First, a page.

Are employees cross-trained?
What type of hospital is your EP program a part of?
We are part of an academic tertiary medical center with 305 inpatient beds and a full spectrum of medical and surgical care specialties. The hospital is expanding to accommodate 380 beds in the coming 2 years.
What types of EP equipment are most commonly used in the lab?
We utilize a spectrum of lab equipment, and are the only EP lab in Lebanon equipped with two 3D mapping systems for ablations (Biosense Webster’s Carto and St. Jude Medical’s EnSite). We implant devices from Medtronic, Boston Scientific, St. Jude Medical and BIOTRONIK.
How is shift coverage managed? What are typical hours (not including call time)?
A typical day is from 7:30 AM until 4:30 PM.
Tell us what a typical day might be like in your EP lab.
Elective cardioversions, tilt tests, and device interrogations are scheduled every day in the morning in the EP procedure room and are supervised by an attending physician, while the other attending starts the patient preparation for the EP cases in the lab. All ablations are performed as a team effort with the attending physicians present in the case.
What new equipment, devices and/or products have been introduced at your lab lately? How has this changed the way you perform those procedures?
We have significant expertise in intracardiac echocardiography (ICE), so the use of the CartoSOUND Module (Biosense Webster, Inc., a Johnson & Johnson company) has facilitated radiofrequency ablation with limited use of ionizing radiation. Our latest technological upgrade, the CartoUNIVU Module (Biosense Webster, Inc., a Johnson & Johnson company), has further allowed us to decrease fluoroscopy in all ablation procedures so that we can now perform complex ablation using less than 60 seconds of fluoroscopy. Performing highly complex ablations with virtually no ionizing radiation has been one of our greatest recent achievements.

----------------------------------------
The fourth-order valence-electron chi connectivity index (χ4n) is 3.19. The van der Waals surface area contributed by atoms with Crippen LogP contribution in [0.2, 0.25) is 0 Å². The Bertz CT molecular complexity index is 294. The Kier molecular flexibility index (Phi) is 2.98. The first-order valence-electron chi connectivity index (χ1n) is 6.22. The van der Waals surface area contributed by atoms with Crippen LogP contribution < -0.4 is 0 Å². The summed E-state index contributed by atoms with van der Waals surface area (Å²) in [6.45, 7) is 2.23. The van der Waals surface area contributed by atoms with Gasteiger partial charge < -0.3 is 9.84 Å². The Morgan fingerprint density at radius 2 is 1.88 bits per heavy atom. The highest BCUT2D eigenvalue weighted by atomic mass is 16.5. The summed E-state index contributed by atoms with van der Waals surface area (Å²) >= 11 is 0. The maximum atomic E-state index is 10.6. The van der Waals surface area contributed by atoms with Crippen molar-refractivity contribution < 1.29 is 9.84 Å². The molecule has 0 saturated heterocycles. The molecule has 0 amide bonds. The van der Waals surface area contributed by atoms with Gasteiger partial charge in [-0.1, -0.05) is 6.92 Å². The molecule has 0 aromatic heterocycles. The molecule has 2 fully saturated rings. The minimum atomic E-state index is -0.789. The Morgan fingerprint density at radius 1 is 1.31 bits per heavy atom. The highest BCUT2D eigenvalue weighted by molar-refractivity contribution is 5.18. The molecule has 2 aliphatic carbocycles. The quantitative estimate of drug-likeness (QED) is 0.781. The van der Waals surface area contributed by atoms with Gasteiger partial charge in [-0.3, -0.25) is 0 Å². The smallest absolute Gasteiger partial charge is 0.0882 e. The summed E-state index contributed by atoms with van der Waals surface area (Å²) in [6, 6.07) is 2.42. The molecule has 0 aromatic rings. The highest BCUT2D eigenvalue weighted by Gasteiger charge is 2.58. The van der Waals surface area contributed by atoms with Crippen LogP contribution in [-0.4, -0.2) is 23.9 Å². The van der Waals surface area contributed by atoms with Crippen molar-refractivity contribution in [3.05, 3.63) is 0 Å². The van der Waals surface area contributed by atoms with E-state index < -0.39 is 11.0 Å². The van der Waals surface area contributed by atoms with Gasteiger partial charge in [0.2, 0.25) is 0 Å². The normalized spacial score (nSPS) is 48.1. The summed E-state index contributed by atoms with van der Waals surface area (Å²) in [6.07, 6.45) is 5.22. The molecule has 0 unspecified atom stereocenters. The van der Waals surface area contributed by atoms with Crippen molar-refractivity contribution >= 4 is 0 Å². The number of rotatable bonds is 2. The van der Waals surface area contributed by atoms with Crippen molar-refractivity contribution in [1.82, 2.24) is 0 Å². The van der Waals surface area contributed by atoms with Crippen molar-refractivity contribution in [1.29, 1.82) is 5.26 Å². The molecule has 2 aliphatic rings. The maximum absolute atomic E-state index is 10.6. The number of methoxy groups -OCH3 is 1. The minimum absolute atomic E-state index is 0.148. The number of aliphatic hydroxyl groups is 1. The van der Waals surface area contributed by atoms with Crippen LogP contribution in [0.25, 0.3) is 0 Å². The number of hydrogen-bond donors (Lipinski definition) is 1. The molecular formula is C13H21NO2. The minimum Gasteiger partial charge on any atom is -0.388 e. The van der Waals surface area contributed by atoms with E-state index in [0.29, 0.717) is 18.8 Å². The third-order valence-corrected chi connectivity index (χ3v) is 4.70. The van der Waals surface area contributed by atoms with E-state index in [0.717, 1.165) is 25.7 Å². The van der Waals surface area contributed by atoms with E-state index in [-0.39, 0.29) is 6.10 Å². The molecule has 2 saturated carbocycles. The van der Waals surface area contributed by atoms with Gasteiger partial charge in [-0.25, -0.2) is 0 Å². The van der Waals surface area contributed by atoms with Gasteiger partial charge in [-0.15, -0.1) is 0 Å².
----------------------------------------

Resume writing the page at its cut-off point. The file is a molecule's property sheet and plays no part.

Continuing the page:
What imaging technology do you utilize?
We have a Philips Allura Xper FD20 C-arm, which is a single-plane fluoroscopy system.
What is your experience with MR conditional cardiac devices?
Does your program utilize a cardiovascular information system (CVIS), picture archiving system (PACS), or cardiology picture archiving system (CPACS)?
The EP lab currently employs local archiving and is in the process of integrating within the hospital PACS.
Who handles your procedure scheduling? Do they use particular software?
We have one administrative assistant dedicated to scheduling for the EP and cath labs. We use a proprietary software that was developed in-house and custom built for Saint George Hospital.